In the movie “10 Things I Hate About You,” one ditzy character turns to another and asks: “I know you can be overwhelmed and you can be underwhelmed. But can you ever just be whelmed?” Her friend responds, “I think you can in Europe.”
That is now true in America as well. In fact, reading through the draft of the Trump-Ukraine impeachment inquiry report the U.S. House of Representatives Intelligence Committee released Tuesday afternoon is likely to leave one feeling distinctly whelmed. It tries to stir the blood with soaring rhetoric. But even if you agree on some points, the muddled document doesn’t amount to much, which is a shame.
Even if you agree on some points, the muddled document doesn’t amount to much, which is a shame.
Other readers may have different takeaways from this report, but my sense is that people who weren’t already predisposed to want President Donald Trump removed from office prematurely still won’t want him tossed after skimming this.
Take me: I am almost reflexively pro-impeachment. The presidency is too large and too powerful. The only way to hack it back down to something approaching its constitutional limits is to impeach and remove a president from office and thereby set an example for successors. And yet, as I was reading this report, I kept muttering things like, “Really? That’s the best you could do? Amateurs!”
Does this report show Trump being somewhat slimy and self-interested? Sure, but we already knew that when many of us voted to elect him president. (Full disclosure: I endorsed and voted for my apolitical father Bob Lott for president, as I have in all presidential elections since 2004. Most of the down-ticket votes I cast in 2016 were for Republicans.)
Does the House report demonstrate that Trump committed the “Treason, Bribery, or other high Crimes and Misdemeanors” that the Constitution specifies as grounds for impeachment and possible removal from office? Not unambiguously.
Critics charge that impeachment is a political act, which is true. Yet, it’s a political act with a legal character and to launch a successful process means making a legal case. But the lawyering in this report is atrocious.
For instance, this report sets out what is “typical” of U.S. presidents “for telephone calls with other heads of state” in congratulatory phone conversations in order to contrast them with Trump’s transgressions. (The call at issue took place in late July to congratulate Ukrainian President Volodymyr Zelenskiy on winning a majority in recent parliamentary elections.) But deviation from the conventions of this particular presidential duty seems a thin cause for impeaching a president, and the report does little to convince the public otherwise.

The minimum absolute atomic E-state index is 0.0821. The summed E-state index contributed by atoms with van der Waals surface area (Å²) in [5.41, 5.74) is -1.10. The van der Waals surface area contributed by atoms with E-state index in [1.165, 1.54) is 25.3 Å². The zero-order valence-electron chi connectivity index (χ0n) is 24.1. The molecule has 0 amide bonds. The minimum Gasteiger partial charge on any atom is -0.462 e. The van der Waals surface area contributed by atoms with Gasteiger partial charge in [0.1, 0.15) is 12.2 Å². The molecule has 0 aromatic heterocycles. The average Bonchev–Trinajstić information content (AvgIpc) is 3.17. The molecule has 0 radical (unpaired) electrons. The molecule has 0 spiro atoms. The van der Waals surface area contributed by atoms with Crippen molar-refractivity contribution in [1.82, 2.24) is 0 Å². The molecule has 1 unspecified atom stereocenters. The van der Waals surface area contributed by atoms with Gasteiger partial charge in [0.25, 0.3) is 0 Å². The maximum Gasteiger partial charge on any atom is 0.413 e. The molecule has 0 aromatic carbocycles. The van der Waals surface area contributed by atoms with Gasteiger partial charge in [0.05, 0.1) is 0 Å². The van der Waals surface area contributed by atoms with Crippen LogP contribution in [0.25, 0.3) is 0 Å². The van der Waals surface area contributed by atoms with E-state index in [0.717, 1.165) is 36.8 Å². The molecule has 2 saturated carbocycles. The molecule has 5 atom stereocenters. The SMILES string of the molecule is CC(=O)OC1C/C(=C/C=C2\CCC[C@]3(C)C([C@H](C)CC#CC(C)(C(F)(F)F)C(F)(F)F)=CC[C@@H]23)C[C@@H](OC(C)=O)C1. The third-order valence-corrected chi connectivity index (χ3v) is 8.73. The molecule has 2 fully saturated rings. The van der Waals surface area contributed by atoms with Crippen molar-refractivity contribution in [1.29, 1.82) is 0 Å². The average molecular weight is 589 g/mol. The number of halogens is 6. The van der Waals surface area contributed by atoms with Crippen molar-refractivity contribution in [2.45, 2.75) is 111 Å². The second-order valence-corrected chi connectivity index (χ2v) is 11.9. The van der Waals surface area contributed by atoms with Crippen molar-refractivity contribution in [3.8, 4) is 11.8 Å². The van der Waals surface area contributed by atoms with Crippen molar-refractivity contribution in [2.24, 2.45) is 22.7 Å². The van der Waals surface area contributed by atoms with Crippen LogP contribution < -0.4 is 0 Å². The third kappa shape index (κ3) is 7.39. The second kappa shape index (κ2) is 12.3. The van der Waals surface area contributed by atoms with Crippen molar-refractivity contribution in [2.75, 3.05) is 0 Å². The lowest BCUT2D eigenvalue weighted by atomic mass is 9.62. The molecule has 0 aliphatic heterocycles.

Did National Security Council staffers convene and take notes? Check. Did they give Trump a “standard package of talking points?” Check. Did those talking points include “recommendations to encourage President Zelenskiy to continue to promote anti-corruption reforms?” Check. However, the impeachment report warns ominously that after these preparatory steps took place, “this call would deviate significantly from that script.”
First, anyone who watched Trump on the stump or took in his inaugural address or ever followed him on Twitter has got to know that this is not a man we should ever expect to stick to a script. It just isn’t going to happen. If House Democrats are going to impeach Trump for that, they might as well add an article about the way he combs his hair.
Second, their incredibly uncharitable reading of the exchange seems a bit much. As it happens, I read the whole transcript of that call to refresh my memory after the report came out. Trump does not think of this conversation as particularly damning. When the controversy first started, he quickly moved to have it declassified and released so the American people could make up their own minds about the call.
After the initial pleasantries, the conversation started with Zelenskiy buttering Trump up for aid and access and saying specifically, “we wanted to drain the swamp here in our country.” One of the ways Trump suggests he do that is to look into a charge of cronyism and political leverage that, yes, involved possible future political opponent and former Vice President Joe Biden.
The report spins this into an elaborate theory about how Trump withheld money and access from Ukraine, based on what testimony Congress could muster, to benefit his 2020 re-election. The document doesn’t really have the goods because many of the people who could have shed the most light on the backroom machinations of the White House didn’t testify.
This report should not lead to Trump’s impeachment. It should lead to a resolution of censure by the full House, with a request that the Senate also join in.
Higher-ranking members of the executive branch did not do this because the Trump administration made a broad claim of executive privilege to shield them from testifying. The House Intelligence Committee should have litigated that claim in the courts to compel compliance, thus checking the president’s privilege and getting the necessary direct evidence. Instead, the committee simply decided to add this broad assertion of the right to use executive privilege as one more reason for impeachment.
It’s these sorts of soaring logical leaps that many senators will rightly laugh at if and when the president’s fate gets to them. That’s too bad, because Trump could use some real, persistent, level-headed oversight from Congress to keep him honest and dissuade him from self-dealing to his own enterprises while in office.
This report should not lead to Trump’s impeachment. It should lead to a resolution of censure by the full House, with a request that the Senate also join in. That, they just might do.